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Justice Minister calls for child marriage ban in Finland

The most common grounds for granting a special permit for marriage involving a child is religious belief.

Antti Häkkänen
Justice Minister Antti Häkkänen. Image: Jarno Kuusinen / AOP

Justice Minister Antti Häkkänen has called for a ban on special permits that allow child marriage. The minister said that it is in children's best interests to outlaw child marriage in Finland.

“For example, in my view religious or cultural practices are not strong enough grounds to allow child marriage, not even with a special permit,” Häkkänen said in a statement issued on Friday.

According to the ministry, in recent years officials received between 10 and 30 applications each year for a special permit for children to marry. Last year there were 11 such applications and seven permits were granted.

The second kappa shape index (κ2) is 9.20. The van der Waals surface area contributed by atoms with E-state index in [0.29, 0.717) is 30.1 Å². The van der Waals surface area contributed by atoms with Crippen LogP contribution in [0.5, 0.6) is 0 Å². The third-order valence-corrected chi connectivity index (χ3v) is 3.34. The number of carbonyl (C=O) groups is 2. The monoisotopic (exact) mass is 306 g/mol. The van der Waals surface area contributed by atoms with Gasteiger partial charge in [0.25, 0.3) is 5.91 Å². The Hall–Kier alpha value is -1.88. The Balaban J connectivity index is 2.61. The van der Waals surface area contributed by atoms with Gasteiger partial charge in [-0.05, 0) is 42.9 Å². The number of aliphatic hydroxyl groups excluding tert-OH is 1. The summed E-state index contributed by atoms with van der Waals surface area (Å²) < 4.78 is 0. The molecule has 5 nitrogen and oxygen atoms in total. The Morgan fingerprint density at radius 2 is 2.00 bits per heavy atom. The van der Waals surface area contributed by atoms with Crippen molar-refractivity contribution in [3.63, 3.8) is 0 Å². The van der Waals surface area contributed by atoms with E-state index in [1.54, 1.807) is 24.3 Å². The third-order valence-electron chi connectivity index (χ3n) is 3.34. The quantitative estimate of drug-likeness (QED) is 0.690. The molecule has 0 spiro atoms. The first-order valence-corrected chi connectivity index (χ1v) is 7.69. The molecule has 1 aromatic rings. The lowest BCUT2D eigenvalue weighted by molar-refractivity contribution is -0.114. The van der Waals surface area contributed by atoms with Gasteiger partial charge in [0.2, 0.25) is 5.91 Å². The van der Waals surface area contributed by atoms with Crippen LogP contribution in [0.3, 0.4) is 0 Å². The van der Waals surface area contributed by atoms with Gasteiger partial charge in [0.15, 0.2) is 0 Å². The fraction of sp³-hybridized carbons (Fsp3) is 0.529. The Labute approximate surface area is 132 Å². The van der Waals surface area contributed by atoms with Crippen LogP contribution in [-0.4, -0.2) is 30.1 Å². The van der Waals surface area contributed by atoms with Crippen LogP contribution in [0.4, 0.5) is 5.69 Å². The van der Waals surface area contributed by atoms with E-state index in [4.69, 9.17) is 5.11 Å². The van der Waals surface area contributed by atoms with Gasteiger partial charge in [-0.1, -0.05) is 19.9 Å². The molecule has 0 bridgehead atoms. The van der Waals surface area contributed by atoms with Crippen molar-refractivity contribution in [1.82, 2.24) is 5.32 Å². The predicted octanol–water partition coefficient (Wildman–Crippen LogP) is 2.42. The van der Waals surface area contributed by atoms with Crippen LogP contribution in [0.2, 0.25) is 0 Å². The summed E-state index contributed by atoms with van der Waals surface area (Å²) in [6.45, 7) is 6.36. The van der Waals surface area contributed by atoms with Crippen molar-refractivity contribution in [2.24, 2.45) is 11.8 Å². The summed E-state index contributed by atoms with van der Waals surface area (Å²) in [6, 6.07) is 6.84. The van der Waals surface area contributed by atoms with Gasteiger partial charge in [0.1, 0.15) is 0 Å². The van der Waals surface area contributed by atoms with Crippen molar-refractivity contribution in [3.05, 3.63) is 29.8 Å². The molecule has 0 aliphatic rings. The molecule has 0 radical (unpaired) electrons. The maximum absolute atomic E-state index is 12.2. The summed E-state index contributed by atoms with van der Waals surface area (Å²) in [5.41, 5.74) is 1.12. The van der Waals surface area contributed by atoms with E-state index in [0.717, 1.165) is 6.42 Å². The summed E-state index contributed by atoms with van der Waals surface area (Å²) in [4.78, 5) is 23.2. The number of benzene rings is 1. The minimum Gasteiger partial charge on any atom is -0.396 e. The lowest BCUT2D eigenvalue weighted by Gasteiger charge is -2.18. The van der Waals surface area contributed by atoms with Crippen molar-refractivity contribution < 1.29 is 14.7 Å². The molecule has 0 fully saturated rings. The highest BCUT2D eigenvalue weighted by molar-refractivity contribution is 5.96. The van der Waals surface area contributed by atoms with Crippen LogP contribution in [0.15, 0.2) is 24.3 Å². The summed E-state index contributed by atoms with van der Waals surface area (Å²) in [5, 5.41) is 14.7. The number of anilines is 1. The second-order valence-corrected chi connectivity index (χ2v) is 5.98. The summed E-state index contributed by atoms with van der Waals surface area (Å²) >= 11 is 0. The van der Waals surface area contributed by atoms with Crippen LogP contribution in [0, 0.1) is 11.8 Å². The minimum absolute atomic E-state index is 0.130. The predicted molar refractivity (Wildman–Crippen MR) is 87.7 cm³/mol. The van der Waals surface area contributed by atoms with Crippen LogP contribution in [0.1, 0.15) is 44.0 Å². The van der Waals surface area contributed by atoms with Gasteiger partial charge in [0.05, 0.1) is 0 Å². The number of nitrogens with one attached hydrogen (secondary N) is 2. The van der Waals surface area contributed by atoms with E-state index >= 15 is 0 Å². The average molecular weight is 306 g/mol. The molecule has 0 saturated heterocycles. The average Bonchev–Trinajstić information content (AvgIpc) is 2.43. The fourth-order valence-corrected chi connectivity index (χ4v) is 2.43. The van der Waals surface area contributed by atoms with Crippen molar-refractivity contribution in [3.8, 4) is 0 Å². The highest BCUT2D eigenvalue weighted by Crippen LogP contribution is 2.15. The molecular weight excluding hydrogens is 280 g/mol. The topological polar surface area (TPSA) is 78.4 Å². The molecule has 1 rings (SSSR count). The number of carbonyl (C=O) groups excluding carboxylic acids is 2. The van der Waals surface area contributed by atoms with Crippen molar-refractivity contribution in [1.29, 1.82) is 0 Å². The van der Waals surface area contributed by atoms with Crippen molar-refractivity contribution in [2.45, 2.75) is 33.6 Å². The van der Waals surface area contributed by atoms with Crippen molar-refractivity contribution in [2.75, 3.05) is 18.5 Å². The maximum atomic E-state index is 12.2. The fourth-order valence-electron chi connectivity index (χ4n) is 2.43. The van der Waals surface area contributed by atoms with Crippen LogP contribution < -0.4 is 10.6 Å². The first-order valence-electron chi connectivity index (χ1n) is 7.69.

The ministry said that the majority of the minors granted permission to marry last year were 17 year-old girls. The most common reason given in the applications was religious beliefs.

Permits issued to under-17 year-olds were granted in cases that involved pregnancy.

On Friday the ministry released a memo that reviewed the special permit process for underage marriage. The report recommended completely giving up the practice in Finland.

Minister Häkkänen said that his ministry would next circulate the memo for commenting, following which he would decide on whether or not to begin work on legislative changes.

The Justice Minister noted that practices that made child marriage possible had been given up or were being abandoned in nearly all other Nordic countries.

In Finland the legal age of consent is 16.

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